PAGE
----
EFFECTS OF A SUPRAMAXUMAL RUN TO EXHAUSTION ON RUNNING ECONOMY AND RUNNING KINEMATICS

  • Jeannick BRISSWALTER
  • P. Legros

Abstract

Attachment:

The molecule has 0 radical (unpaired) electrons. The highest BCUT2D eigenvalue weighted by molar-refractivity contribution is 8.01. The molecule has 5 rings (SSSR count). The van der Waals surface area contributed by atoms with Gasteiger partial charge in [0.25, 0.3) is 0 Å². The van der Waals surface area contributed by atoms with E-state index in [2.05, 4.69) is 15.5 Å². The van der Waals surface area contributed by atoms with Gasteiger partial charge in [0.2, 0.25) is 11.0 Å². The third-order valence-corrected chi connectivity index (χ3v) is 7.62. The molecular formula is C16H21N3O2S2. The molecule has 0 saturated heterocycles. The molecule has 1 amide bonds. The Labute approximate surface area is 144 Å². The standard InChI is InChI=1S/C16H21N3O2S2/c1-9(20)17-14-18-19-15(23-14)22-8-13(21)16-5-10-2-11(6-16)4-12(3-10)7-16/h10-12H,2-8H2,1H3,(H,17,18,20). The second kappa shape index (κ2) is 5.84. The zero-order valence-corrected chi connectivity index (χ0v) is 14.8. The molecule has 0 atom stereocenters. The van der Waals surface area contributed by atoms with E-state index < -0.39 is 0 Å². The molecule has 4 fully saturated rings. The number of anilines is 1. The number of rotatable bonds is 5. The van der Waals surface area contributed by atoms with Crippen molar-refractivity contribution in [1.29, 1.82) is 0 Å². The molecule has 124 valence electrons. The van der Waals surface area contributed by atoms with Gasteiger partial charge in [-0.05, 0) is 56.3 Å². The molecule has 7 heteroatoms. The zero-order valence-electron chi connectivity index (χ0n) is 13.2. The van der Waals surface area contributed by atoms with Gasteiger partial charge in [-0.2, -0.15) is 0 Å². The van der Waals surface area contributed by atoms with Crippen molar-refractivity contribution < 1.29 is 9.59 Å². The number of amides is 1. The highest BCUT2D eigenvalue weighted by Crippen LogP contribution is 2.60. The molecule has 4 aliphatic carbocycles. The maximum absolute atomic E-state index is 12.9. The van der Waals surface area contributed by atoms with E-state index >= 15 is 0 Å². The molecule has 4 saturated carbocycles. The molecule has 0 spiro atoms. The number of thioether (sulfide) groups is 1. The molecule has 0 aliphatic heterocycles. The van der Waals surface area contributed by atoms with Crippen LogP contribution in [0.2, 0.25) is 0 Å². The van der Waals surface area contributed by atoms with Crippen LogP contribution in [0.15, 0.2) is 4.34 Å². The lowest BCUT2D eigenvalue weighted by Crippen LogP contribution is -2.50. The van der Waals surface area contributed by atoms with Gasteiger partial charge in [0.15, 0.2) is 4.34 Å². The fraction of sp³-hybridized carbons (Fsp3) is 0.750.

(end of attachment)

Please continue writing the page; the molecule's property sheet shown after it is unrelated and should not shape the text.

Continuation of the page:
The purpose of this study was to quantify total intra-individual variability in running economy (RE), Stride kinematics after a supramaximal run to exhaustion in French elite 400m runners. Ten runners took part in this study. All subjects had been following a training program for a minimum of 4 years and were experienced treadmill runners. They were selected after a maximal protocol to be homogeneous on V 02 max (63,5 * 2,l ml.kg-l.min -1 ) and on the speed reached with V02max (Vmax: 19 km.h-I). After completing a 15 rnin accommodation run, each subject performed a submaximal run, 6 rnin in length and 0% grade at 75% Vmax (14,5km.h-1). Following this run subjects completed a supramaximal run to exhaustion at 22 km.h-1 and 7% grade according to the protocol described by Schnabel and Kindermann (1983). Half an hour and one hour after this run, each subject repeated the 6 min submaximal run. During supramaximal run physiological parameters were continuously recorded. During each submaximal run, physiological parameters were recorded during the last 3 rnin and subjects were filmed between the second and the third minute. Stride rate was continuously recorded by an impact monitor fixed on the runner's right shoe. Results of physiological impact of the supramaximal run were in accordance with those found by Schnabel and Kindermann (1983) with the same population. Mean time to exhaustion was 98,2 * 16 sec and mean post exercise blood lactate peak was 16,71 * 2,31. No significant differences were found, after the supamaximal test, in running economy (39,8 vs 39,6 ml.kg-l.min-1, P>.05), and most of the stride kinematics with exception with plantar flexion at toe-off ( 70,9 vs 65,7 deg, P<.005). Furthermore stability of stride phase recorded on 30 strides was the same after the test. (0,6 % vs 0,7%, P>.05). The results of this study are in agreement with the study of Morgan et al. (1990) for a 30 rnin maximal run and moderately trained runners. It demonstrates that acute fatigue following a suparamaximal run to exhaustion does not increase the oxygen cost of submaximal running or alter stride kinematics over the short terzn. These results indicate, for elite runners and after a supramaximal run, the general stability of metabolic and kinematics parameters during a submaximal run. Key Words. Running economy, Stride Kinematics, Variability, Running.